Our guidelines for accessibility are driven by four principles. They spell out the acronym POUR (Perceivable, Operable, Understandable, Robust)
All our users need to be able to process what’s on the screen. Is there anything in our product or on our site that a blind, deaf, low-vision, or color-blind user can’t perceive?
Write content with screen readers in mind. Some of our users can’t see. They use screen readers when doing things on the web. Someone can tell a screen reader to only read headings (H1, H2, and so forth), or to skip from section to section, or just from link to link.
Make content perceivable
Make sure videos have captions.
Don’t refer to color, or where elements are on a screen.
Include meaningful alt text for images, icons, and controls. Learn more about alt text
If the text is meant to be read, don’t put it in an image.
When a label is used multiple times on the same screen (Edit, Learn, More), provide screen-reader-only text to clarify.
Create text alternatives for charts and graphs. A cool way to do this is to include a data table near the chart.
Be careful with color and contrast
Some of our users are color blind. Others have low vision and need lots of contrast between background and text. Some people use screen magnifiers, and others just prefer to zoom or enlarge text to make things easier to read.
Check your contrast. Is there enough between foreground text and background color?
Don’t use color alone to indicate status (such as on/off or paid/unpaid).
Linked text should be meaningful and stand out from body text. Long text links can be partially hidden in the code for people using screen readers.
Don’t use images of text. It’s not screen-reader friendly and can’t be enlarged when someone zooms in on the screen
Include icons with text to make things clear and to indicate status changes.
Focus indicators should be visible on fields and all interactions.
Use captions for audio content
Some of our users can’t hear. They need to be able to read text versions of voiceovers or recordings.
Make sure videos have captions that indicate who is speaking.
Don’t rely on sound alone for notifications.
Keep captions in sync with what’s happening on the screen.
Think about typography
Font face, size, and weight are all elements to consider when designing for readability and legibility. Some low-vision people use screen magnifiers or zoom in to enlarge text and make things easier to read.
Make sure interactions and targets are well separated and easy to hit. Keep screens feeling “light”—don’t make them overly dense. Be aware of how longer content can appear on a screen.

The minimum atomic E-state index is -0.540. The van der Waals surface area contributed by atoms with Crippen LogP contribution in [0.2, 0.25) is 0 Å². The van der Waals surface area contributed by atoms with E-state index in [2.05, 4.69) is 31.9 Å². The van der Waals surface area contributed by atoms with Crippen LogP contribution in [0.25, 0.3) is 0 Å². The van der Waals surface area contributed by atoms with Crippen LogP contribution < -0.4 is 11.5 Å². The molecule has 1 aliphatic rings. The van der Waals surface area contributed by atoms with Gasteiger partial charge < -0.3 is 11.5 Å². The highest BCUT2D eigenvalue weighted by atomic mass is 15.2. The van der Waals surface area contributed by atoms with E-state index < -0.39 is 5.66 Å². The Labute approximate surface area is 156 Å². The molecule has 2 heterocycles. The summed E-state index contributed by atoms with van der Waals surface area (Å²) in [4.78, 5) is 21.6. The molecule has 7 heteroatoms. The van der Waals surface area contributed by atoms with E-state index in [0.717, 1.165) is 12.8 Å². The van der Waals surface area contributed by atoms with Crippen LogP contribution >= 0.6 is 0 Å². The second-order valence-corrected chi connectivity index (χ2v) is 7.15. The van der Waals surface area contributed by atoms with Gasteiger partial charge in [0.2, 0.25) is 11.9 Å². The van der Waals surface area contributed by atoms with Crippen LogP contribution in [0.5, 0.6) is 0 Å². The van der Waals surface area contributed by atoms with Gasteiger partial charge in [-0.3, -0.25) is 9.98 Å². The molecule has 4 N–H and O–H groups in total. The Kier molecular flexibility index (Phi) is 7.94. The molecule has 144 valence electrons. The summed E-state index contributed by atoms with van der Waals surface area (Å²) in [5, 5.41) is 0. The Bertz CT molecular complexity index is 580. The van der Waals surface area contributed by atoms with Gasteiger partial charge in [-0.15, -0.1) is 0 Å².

Touch targets should be visually identifiable, especially on mobile screens. Is it clear what to do next?
Make forms accessible
- Make sure field labels persist and are visible when the focus is inside the field.
- Labels, tooltips, and input fields should appear in a logical keyboarding tab order.
- Be aware of when the system validates the fields and when and where error messages might appear.
- Present errors clearly. Use an element in addition to color and guide users to the field that needs their attention. See more guidance about error messages
Some of our users have cognitive impairments or learning disabilities. These folks need content that is simple, clear, and direct to help focus their attention.
Make content readable
- Keep content clear and easy to read—and listen to. Remember that when someone is using a screen reader, the content is spoken aloud.
- Present only the info users need, and only when they need it.
- Keep sentences simple. Aim for 5th to 8th grade readability.
- Use images to support copy. Illustrations and graphs can clarify complex concepts.
Consider Information hierarchy and layout
- Make page titles unique and informative.
- Keep heading styles consistent. Use typography and styles to provide meaning and structure.
- Make sure the correct HTML is used (H1, H2, etc.) so that screen readers can easily interact with the page structure. (Search engines also use these to analyze your content.)
- Use headings, subheadings, and bullet points to make content easy to scan.
Give just the info our users need, right when they need it.
Don’t give instructions before they’re needed. Learn more about progressive disclosure
Keep sentences simple. Aim for 5th-8th grade readability.
Try not to have lines longer than 80 characters, or sentences longer than 20 words.
Use images to support content. Illustrations and graphs can clarify complex concepts.
Don’t use form-field ghost text in place of a field label. Read more about our guidance for fields
Pair icons with text labels to provide contextual cues and help with comprehension.
Keep user interface terms (menu, tabs, and so forth) consistent throughout the product or on a screen.
Make sure things work well across platforms, browsers, and devices—different assistive technologies work better in some areas than others.
- Select all that apply.
Try to be platform agnostic.
- Tap all that apply.
- Click all that apply.
Don’t dictate the technologies a customer has to use.